STANFORD, Calif. -- Threats from cyberterrorists have become almost routine at Oracle Corp., the leading developer of database software.
Last month, someone in Sudan tried to blackmail the company based in Redwood Shores with a threat to break into its system unless it paid an undisclosed sum of money.
A clear case for the FBI? Not at Oracle -- or at hundreds of other high-tech victims of Internet cyberstalking.
"We've notified them of a couple of threats, but we didn't expect them to take any action," said Bill Maimone, Oracle's vice president of server technologies. "It seems so unlikely that they'd be able to do something."
As high-tech executives know, the Justice Department lacks the staff to investigate and prosecute most hackers. Many companies also are reluctant to undergo government scrutiny; they've got too many secrets.
As a result, cybercriminals are breaking into or paralyzing Web sites with little fear of retribution, costing the industry hundreds of millions of dollars.
At a Stanford University Law School conference on cybercrime Wednesday, Attorney General Janet Reno pleaded for greater cooperation between the private and public sectors.
"It seems to me that we all have a common goal -- to keep the nation's computer network secure, safe and reliable," Reno told the assembled CEOs and top prosecutors.
Many company leaders were unconvinced.
"High-tech businesses know they can't count on the Justice Department to handle their complaints," said John Palafoutas, a senior vice president of the American Electronics Association. "They know they must take care of their own security."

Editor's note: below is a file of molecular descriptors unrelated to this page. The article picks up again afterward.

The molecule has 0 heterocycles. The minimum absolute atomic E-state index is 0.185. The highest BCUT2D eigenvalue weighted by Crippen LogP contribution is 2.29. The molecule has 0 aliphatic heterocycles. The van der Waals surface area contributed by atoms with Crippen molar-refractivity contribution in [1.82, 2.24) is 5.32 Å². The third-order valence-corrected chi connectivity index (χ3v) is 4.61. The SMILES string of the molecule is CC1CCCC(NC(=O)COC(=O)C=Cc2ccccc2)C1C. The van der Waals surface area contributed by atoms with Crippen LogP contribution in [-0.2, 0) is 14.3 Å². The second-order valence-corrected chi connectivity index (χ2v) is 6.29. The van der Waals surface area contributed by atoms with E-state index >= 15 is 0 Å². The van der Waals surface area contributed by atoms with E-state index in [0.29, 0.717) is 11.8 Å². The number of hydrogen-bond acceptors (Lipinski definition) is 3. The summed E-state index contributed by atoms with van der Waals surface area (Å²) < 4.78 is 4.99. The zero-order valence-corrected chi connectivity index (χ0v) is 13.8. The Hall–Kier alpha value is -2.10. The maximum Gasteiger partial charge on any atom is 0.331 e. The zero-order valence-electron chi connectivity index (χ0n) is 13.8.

For the past four years, the Clinton administration has asked Congress for additional staff to prosecute computer crime. To date, the answer has been a consistent refusal.
There was just one cybercrime prosecution for every 50 private industry complaints in 1998, according to the latest Justice Department figures.
"We're only able to respond to a limited number of the complaints we receive because we're starved for resources," said Associate Deputy Attorney General John Bentivoglio.
While funding for prosecutors remains static, computer crime has quadrupled over the past three years, according to a survey by the FBI and San Francisco's Computer Security Institute.
Seventy-five percent of the hacking victims -- most often corporations and government agencies -- said it cost an average of $1 million per intrusion to investigate, repair and secure their systems.
Corporations spent $7.1 billion in 1999 on corporate security to protect themselves against cyberattacks and the bill could reach $17 billion by 2003, according to Internet analysts at Aberdeen Group in Boston.
Hackers know authorities are overwhelmed.
Two months have passed with no arrests in the Feb. 8 electronic assault that crippled Web sites at 10 major computer companies, including Silicon Valley powerhouses eBay, Yahoo! and ETrade.
EBay, the leading Internet auction site with more than 4.1 million items up for sale at any given time, fights a constant battle against hacking, fraud and illegal deals.
"We only take the most serious matters to the FBI. They investigated a few, but there haven't been any prosecutions," said eBay's general counsel, Robert Chesnut. "If the government is going to come out and vow action in these sorts of cases, they need to provide resources, not just the promises."
Meanwhile, companies like eBay and Oracle rely on the help of private consultants to combat hackers -- a decision that also helps keep their problems from being publicized.
"Information-sharing is a risky proposition with less than clear benefits," said Harris Miller, president of the Information Technology Association of America.
"Companies are understandably reluctant to share sensitive proprietary information about prevention practices, intrusions and actual crimes with either government agencies or competitors."
On The Net:
Department of Justice: http://www.usdoj.gov/criminal/cybercrime
CERT Coordination Center: http://www.cert.org
Computer Security Institute: http://www.gocsi.com